A very visible feature of the chassis is its spider-like individual members, liberallly
drilled with holes up to 2” in diameter. The basis for the design was a stock item
from Thompsons in Rotherham which had been used on the preceding 12/40 (side valve)
models with some reports of problems caused by cracks in the main chassis rails.
The same chassis was selected for the No.s 2 and 3 Racing Cars, as evidenced by period
photographs, but it appears that the rest of the batch were consigned (without bodies)
to Australia, where Alvis had a growing following. As well as drilling virtually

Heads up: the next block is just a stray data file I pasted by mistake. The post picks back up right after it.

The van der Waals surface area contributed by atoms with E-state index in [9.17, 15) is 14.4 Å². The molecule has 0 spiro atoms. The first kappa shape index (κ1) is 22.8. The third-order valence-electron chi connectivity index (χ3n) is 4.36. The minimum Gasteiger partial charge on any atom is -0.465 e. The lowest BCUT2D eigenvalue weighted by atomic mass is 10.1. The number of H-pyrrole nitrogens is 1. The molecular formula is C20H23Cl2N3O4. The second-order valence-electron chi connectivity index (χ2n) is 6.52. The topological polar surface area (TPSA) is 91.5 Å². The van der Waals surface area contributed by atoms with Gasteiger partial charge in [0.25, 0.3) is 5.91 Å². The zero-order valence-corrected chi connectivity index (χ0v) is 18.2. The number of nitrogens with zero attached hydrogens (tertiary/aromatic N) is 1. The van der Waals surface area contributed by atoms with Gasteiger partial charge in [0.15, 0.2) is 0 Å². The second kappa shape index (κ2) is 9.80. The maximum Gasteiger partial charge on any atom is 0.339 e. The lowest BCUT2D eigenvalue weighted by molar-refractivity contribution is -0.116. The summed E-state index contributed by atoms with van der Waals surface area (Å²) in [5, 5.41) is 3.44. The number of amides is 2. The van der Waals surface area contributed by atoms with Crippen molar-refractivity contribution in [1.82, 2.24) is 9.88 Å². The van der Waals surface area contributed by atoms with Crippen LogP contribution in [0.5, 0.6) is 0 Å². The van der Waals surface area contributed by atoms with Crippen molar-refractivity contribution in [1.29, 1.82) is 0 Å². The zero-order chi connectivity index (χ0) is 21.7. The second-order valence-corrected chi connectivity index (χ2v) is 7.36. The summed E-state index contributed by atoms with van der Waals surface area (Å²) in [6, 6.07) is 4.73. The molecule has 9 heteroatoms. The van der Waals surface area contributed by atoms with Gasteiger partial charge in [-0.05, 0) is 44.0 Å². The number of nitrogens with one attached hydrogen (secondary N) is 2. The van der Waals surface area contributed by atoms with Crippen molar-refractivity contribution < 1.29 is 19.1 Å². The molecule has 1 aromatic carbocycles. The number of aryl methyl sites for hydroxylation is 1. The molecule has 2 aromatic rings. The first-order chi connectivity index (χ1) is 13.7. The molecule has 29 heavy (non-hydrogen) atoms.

all metalwork (Arthur Cummings, the machine shop foreman, estimated that some 20lbs
weight had been saved by this measure alone), the front cross member was relocated
rearwards together with the engine. It is speculated that this may have been done
to improve weight distribution and handling.
(left) The nearside combined headlamp/radiator mount, made from solid bronze, sitting
astride the destinctive front cross member.
(right) A close-up of the damaged chassis section. A break in the lower part of the
rail occurred where the subframe brace was fixed. Alvis create a tight-fitting fillet
(drilled, naturally!) and redesigned the brace. During restoratation, the rail was
re-welded and the fillet reinstated for historical accuracy.